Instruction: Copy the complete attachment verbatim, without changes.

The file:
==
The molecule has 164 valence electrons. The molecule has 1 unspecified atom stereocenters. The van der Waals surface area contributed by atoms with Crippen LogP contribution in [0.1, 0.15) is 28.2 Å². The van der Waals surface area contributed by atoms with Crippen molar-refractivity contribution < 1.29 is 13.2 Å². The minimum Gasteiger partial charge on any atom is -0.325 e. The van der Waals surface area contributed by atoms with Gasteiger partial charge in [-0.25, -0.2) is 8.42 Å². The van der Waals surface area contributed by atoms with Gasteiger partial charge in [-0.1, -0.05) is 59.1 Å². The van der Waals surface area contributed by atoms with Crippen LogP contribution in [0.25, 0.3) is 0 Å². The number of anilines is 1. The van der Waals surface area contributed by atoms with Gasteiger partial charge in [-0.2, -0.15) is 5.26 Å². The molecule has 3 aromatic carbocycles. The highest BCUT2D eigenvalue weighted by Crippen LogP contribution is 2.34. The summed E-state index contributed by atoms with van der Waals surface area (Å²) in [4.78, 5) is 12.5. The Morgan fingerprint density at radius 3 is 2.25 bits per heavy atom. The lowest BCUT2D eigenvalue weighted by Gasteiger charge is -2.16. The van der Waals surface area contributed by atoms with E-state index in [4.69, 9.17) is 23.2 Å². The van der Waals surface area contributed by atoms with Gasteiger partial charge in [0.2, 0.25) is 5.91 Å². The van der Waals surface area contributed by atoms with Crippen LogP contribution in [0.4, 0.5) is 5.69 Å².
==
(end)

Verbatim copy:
The molecule has 164 valence electrons. The molecule has 1 unspecified atom stereocenters. The van der Waals surface area contributed by atoms with Crippen LogP contribution in [0.1, 0.15) is 28.2 Å². The van der Waals surface area contributed by atoms with Crippen molar-refractivity contribution < 1.29 is 13.2 Å². The minimum Gasteiger partial charge on any atom is -0.325 e. The van der Waals surface area contributed by atoms with Gasteiger partial charge in [-0.25, -0.2) is 8.42 Å². The van der Waals surface area contributed by atoms with Gasteiger partial charge in [-0.1, -0.05) is 59.1 Å². The van der Waals surface area contributed by atoms with Crippen LogP contribution in [0.25, 0.3) is 0 Å². The number of anilines is 1. The van der Waals surface area contributed by atoms with Gasteiger partial charge in [-0.2, -0.15) is 5.26 Å². The molecule has 3 aromatic carbocycles. The highest BCUT2D eigenvalue weighted by Crippen LogP contribution is 2.34. The summed E-state index contributed by atoms with van der Waals surface area (Å²) in [4.78, 5) is 12.5. The Morgan fingerprint density at radius 3 is 2.25 bits per heavy atom. The lowest BCUT2D eigenvalue weighted by Gasteiger charge is -2.16. The van der Waals surface area contributed by atoms with E-state index in [4.69, 9.17) is 23.2 Å². The van der Waals surface area contributed by atoms with Gasteiger partial charge in [0.2, 0.25) is 5.91 Å². The van der Waals surface area contributed by atoms with Crippen LogP contribution in [0.4, 0.5) is 5.69 Å².